The drunken 18 year-old was lying in the basement of the place with a first aider on scene and a couple of security guys hanging about. She had taken in a litre of vodka, so I’m told, although I found it hard to believe. My obs were done and the Booze Bus crew arrived to take her away. She was wheeled out on the chair for everyone in the queue to see. I hope she isn’t local because she’ll never live it down. The jeers and cackles that rang out around her will echo in her intoxicated little head for years to come.

A call in the small hours took me to an unmarked tower block in an estate undergoing renovation. The thoughtless Council neglected to put temporary signage up identifying each of the identical towers in the area, so my instruction to go to a specific one left me standing in the middle of them all, looking up and hoping for the best.

The call was for a 42 year-old man who was ‘not alert, possibly drunk’, outside his own home. I waited and waited for someone to tell me where I was going. I called Control but all I got was ‘look for a yellow building’. Even in the dim light of the morning, there was no way I could identify the colour yellow on any of these drab, horrible buildings.

Then a shrill voice sounded out over the quiet air. It drifted down to me but I had no idea in which direction I needed to look. I knew up was a good start but I didn’t know which block the voice was coming from. After a few moments of searching in the dim light, I finally saw a frantic arm waving from about the sixth floor of one of the towers. I shouted out that I had seen the signal and walked toward the building.

Inside, on the threshold of his own flat was a very drunk Glaswegian man. I knew he was from Glasgow because he spoke with a slurred accent that I recognised and he wore a Rangers T-shirt. His wife (well, I thought it was) and 15 year-old daughter were there and I was told that he was diabetic, so I did a BM was low (2.2). The man was conscious but not fully – he reeked of alcohol as if the stuff had been doused on his skin; I could probably have set him alight with a single match if I’d had that cruel intention within me.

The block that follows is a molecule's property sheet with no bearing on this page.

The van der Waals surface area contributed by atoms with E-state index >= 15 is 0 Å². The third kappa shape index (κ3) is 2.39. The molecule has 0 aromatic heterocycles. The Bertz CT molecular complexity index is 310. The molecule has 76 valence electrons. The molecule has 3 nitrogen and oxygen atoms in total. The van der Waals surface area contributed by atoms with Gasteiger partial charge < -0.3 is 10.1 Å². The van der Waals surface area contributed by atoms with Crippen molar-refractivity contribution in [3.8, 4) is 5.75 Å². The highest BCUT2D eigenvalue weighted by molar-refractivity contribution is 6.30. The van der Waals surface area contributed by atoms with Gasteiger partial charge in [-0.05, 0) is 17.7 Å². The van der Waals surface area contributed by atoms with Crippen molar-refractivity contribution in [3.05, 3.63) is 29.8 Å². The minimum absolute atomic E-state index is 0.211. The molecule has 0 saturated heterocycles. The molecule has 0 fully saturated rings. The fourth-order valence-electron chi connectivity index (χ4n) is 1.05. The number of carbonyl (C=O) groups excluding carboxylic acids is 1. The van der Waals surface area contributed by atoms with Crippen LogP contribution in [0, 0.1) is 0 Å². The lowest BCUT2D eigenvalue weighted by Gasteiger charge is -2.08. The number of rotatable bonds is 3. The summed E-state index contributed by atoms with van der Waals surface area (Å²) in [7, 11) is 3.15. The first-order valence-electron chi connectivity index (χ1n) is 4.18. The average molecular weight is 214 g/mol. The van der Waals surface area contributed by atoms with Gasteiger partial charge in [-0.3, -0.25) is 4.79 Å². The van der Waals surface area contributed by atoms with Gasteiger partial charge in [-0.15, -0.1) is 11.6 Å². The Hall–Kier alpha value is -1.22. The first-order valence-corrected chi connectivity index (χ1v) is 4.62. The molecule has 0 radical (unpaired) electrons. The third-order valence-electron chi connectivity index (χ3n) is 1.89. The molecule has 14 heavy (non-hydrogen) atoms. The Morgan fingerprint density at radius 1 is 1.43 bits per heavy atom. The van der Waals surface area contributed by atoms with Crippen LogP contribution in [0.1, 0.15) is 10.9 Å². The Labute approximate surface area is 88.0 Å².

I got him to eat a tube of Glucogel, then I asked his ‘wife’ to get a chocolate biscuit or something – she produced a Mars Bar and I was instantly hungry. If he didn’t eat it, I would.

I half-forced the Mars bar into his mouth, through his gritted teeth and he began to chew, like a cow with grass. He kept pawing me and saying stupid things. Little giggles would escape him every now and then but I knew his hypoglycaemia wasn’t doing that, his alcoholism was.

‘Is this normal for him?’ I asked the trodden-looking Filipino woman who was standing at the door watching my every move – her daughter had gone back to bed.

‘Yes...every week now’, she said in the high-pitched, almost shouting voice that is indigenous with Filipinos. There was no smile and no background emotion when she said it. She was living this misery and had no power over it. Whether this was a better lot than the one she'd left behind in her mother country, I don't know. Her face didn't tell me. All it said was servitude and sadness. The poor woman had suffered a stroke too, a year earlier. she had no use of her right side and her arm lay limp at her side.

The man on the floor began to stir but he remained stubbornly drunk in his behaviour, even though his sugar level was rising. Using Glucagon would have been useless, incidentally, as alcohol negates its efficacy.